After two false starts with Chinese companies, Shukaku’s effort now has the backing of Inner Mongolia Ordos Hong Jun Investment Corp., a joint venture between two Chinese entities.
While workers moved in to drain the lake and pump in sand in 2008, armed police stood guard as most of the area’s more than 4,000 families — who were offered either land outside the city or modest cash payments — were ordered to leave. But hundreds of other residents, including Tep Vanny, refused to budge and began organizing protests. They also started writing letters to the Chinese Embassy. All went unanswered. But, in an interview with a state-owned Chinese newspaper, the embassy’s commercial attache, Jin Yuan, defended Chinese investors, saying they had played no role in evictions, which he said were solely the work of local authorities.
After repeated clashes between residents and police, the World Bank announced in August 2011 that it would suspend lending to Cambodia until authorities halted the evictions and agreed to fair compensation. Stung by the mounting criticism, Prime Minister Hun Sen ordered that part of the area leased to Shukaku be registered as the property of more than 700 families still living in the area. But protests continued, and authorities cracked down hard. In May of this year, Tep Vanny and a dozen other women were arrested during a rally near a cluster of demolished homes and sentenced to 21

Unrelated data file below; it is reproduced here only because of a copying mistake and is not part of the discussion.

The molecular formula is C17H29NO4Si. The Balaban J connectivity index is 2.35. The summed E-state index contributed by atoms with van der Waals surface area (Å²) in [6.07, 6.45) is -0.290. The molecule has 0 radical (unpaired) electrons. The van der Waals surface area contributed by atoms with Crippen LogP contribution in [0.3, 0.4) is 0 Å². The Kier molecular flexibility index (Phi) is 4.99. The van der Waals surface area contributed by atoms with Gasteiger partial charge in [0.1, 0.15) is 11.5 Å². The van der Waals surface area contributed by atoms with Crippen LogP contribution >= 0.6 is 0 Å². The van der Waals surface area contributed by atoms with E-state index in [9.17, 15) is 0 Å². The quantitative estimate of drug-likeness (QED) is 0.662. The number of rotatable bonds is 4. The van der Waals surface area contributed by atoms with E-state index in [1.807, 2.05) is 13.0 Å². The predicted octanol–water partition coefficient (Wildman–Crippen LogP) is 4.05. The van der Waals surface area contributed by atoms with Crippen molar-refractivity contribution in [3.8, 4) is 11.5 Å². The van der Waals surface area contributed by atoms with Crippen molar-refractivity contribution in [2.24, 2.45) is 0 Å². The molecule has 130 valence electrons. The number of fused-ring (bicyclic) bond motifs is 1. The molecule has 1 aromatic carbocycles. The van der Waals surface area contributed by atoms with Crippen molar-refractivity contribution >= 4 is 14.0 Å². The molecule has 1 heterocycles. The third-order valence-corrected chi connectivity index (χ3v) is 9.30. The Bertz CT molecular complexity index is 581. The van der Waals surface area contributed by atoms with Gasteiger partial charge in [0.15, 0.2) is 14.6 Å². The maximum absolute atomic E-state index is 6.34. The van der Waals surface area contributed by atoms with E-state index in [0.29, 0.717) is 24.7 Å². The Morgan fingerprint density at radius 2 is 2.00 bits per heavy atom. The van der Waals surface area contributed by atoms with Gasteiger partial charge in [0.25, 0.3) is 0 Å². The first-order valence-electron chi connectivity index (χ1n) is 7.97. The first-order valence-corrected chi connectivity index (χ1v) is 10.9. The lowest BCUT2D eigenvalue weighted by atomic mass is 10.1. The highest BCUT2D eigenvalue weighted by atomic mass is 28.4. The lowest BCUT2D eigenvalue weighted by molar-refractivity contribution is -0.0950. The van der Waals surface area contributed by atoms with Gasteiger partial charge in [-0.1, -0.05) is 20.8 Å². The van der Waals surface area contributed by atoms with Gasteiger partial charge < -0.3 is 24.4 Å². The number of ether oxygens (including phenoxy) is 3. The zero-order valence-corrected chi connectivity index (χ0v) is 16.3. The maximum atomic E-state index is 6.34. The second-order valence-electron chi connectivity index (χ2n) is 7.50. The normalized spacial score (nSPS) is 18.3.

2 years in prison for “illegally occupying public land.”
The stiff sentences drew widespread condemnation and a plea for the women’s release from Secretary of State Hillary Rodham Clinton. Cambodia’s Appeal Court overturned the jail sentences. The crackdown, however, has since resumed, with two anti-eviction activists arrested early this month.
The future of the project, meanwhile, is mired in uncertainty. A high concrete wall has been erected around the sand-filled lake, but there is no sign of construction work. The sand is too soft to build on and could take up to a decade to settle sufficiently. Residents complain that draining of the lake has caused flooding during the rainy season and led to sewage leaking. Liu Xueming, an official with Ordos Hong Jun Investment in Phnom Penh, said he couldn’t discuss plans for the vanished lake. “This project is a little bit sensitive,” he said.
Wang Juan in Shanghai contributed to this report.